4. Show Up And Live Your Values
It’s not enough to just define company values. Those values must also be lived throughout the organization, and this starts at the top. For our company, a growth mindset -- supporting personal development and allowing passions to inspire and evolve day jobs -- was a core value. So, as the CEO, I took a week away from work to take a class at Columbia Business School, filling a knowledge gap.
Demonstrating that learning and growth happen at every stage of your career is important to model for employees. We want everyone to safely share where they could use more training and receive company support both in time and investment in their education.
5. Invest In Culture
One of the best decisions we made this year was to appoint a people engagement coordinator and give her a healthy working budget. We asked her to work closely with her co-workers to design year-round employee engagement beyond client-based collaboration. She came back with a fantastic plan that covered cultural events large and small, bringing to life what makes us unique as a company.
Having a real plan and a budget in place can make a world of difference. The frequency and creativity of gatherings grew significantly -- we made fascinators for the royal wedding and competed in our own world cup. We still have happy hours, a volleyball team and holiday parties, but with a plan and a targeted investment, we have lived our culture in many new ways.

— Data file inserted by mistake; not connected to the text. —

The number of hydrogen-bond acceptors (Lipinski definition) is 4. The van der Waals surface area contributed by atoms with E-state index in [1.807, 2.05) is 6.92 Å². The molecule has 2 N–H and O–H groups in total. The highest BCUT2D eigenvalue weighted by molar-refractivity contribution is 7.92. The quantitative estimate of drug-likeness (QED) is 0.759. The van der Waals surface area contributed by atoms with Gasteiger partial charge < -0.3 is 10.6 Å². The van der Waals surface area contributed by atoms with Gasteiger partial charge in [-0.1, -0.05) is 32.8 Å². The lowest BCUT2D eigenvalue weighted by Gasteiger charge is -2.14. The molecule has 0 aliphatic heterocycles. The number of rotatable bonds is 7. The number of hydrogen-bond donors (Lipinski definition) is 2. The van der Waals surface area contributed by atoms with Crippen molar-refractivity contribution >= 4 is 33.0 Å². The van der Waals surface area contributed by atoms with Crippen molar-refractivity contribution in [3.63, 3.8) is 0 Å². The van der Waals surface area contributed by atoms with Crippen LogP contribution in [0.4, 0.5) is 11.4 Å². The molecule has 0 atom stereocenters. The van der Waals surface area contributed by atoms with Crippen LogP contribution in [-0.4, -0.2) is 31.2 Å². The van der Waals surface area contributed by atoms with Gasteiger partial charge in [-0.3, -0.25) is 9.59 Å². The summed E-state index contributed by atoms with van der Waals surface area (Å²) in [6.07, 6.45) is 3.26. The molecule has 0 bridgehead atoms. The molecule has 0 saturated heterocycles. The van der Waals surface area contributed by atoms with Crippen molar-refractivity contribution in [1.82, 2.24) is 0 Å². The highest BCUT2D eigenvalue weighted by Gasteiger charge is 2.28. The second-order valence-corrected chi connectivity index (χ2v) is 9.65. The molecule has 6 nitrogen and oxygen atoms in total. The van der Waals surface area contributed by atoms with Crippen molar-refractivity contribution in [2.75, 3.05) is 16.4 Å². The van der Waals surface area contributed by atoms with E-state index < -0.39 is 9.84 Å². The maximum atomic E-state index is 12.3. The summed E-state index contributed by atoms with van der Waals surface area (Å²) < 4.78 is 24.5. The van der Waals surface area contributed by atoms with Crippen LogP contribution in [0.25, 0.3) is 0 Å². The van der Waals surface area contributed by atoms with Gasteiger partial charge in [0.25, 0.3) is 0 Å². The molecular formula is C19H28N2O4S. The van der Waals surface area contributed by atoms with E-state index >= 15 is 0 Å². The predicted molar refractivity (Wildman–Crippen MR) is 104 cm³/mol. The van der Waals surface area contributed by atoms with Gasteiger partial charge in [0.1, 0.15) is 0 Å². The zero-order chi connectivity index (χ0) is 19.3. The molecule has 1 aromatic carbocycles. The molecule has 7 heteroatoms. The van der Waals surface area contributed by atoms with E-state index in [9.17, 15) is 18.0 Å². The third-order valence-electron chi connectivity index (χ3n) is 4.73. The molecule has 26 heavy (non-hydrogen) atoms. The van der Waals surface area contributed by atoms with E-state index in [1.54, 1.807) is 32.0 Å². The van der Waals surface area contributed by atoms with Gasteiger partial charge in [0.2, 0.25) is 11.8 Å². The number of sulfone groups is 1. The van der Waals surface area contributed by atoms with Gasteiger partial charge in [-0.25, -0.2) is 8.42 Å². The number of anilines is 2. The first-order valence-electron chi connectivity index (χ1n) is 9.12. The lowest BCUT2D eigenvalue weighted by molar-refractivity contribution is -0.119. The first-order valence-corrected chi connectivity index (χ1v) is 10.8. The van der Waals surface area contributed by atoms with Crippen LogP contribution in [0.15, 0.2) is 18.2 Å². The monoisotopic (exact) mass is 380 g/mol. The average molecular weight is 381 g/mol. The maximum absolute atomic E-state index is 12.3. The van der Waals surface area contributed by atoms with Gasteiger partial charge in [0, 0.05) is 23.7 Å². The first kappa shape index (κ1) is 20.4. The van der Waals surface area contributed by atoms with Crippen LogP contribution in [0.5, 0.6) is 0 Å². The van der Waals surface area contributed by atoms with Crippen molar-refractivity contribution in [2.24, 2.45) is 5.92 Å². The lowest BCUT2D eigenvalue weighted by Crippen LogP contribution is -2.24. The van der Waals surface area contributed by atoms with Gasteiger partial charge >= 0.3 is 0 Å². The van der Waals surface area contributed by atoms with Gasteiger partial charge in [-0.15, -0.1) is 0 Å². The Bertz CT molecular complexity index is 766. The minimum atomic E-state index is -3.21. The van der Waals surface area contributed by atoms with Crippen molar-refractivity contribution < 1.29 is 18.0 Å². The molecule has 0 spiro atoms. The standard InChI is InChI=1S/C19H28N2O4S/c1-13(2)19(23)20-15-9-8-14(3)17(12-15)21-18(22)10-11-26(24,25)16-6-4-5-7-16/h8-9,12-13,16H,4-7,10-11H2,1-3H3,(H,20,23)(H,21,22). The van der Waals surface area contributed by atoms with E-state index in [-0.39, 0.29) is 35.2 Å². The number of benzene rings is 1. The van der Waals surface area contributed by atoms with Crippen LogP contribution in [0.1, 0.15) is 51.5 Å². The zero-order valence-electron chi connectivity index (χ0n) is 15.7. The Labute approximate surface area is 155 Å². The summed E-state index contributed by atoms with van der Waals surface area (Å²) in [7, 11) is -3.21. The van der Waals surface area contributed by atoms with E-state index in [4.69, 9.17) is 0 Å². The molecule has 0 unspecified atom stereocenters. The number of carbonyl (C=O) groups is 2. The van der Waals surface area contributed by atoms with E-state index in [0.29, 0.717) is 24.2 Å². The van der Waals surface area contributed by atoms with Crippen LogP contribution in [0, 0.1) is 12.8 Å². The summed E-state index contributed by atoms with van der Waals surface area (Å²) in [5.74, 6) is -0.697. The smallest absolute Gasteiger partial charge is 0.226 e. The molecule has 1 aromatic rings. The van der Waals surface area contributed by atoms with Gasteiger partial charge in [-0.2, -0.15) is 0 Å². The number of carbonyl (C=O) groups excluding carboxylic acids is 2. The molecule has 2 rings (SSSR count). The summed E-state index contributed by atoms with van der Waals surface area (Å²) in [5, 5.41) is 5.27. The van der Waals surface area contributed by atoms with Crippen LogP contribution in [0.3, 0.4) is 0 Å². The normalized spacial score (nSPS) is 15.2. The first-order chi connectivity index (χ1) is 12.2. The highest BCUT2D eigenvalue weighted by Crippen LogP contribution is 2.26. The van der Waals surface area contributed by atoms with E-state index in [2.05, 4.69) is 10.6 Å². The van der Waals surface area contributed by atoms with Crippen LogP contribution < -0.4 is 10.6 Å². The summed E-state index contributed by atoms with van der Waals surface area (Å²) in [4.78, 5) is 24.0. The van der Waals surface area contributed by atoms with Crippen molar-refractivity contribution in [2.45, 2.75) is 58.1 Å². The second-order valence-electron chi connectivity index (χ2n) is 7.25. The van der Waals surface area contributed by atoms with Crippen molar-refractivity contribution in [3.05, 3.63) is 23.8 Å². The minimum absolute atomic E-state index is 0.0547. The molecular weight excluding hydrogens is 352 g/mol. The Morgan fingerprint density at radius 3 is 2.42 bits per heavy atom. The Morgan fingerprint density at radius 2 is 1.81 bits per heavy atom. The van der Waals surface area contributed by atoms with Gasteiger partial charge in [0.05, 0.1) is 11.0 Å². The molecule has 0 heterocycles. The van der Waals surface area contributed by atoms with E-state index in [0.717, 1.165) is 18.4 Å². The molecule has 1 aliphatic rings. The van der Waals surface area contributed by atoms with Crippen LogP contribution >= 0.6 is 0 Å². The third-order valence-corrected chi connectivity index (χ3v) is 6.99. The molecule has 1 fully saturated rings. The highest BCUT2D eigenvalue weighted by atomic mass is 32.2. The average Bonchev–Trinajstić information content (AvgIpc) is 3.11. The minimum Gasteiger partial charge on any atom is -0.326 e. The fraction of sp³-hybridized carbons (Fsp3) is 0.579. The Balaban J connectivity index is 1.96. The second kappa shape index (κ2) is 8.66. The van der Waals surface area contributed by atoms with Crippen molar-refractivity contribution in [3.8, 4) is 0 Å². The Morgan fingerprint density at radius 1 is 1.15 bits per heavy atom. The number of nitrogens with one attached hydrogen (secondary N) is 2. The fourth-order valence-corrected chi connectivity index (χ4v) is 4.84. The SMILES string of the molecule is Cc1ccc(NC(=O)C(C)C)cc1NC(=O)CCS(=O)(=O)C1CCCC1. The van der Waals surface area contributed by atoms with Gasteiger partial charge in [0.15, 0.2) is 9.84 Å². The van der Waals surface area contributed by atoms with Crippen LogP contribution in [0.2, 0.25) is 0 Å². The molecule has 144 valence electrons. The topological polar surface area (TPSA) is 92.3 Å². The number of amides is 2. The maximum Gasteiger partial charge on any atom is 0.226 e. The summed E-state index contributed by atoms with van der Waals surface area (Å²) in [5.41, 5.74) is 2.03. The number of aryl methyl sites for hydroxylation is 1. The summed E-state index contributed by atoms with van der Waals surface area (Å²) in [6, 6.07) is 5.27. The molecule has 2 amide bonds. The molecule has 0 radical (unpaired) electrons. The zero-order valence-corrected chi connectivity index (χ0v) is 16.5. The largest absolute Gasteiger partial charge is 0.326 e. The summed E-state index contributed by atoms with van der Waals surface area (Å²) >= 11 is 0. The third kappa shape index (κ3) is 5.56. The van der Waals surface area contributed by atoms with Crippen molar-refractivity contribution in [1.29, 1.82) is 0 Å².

6. Celebrate Process, Not Just Outcome
A culture that works does not just focus on great outcomes. It’s easy to focus on big wins and use those “end moments” as a reason to come together -- we all love a great celebration. But on top of that, we look closely at how we collaborate along the way and praise examples of where we do it best. Shout-outs for a successful process and supportive people remind us all that day-to-day “winning” can be a big contributor to happiness at work.
7. Think Critically About Day 1
How new employees enter the workplace is a critical flashpoint for company culture. We spend so much time interviewing and selecting the best people, but historically less attention is paid to how new employees are assimilated into the company culture.
We took a fresh look at our onboarding process and created a Day 1 welcoming program that strongly reflects our values and culture. The days that follow are equally important, but we found that focusing on how you show up as a company on the first day of work can birth some fresh and important thinking.
I have been on both sides of Burns Group’s culture, formerly as a participant and now as a designer. We are living the messy and exhilarating transition of our company and are committed to making culture premeditated and important. Culture is a never-ending pursuit that requires constant nurturing and critical self-evaluation. We’re still learning, but are strong believers that the most important aspect of a business is its people, and their needs are the ones that matter most.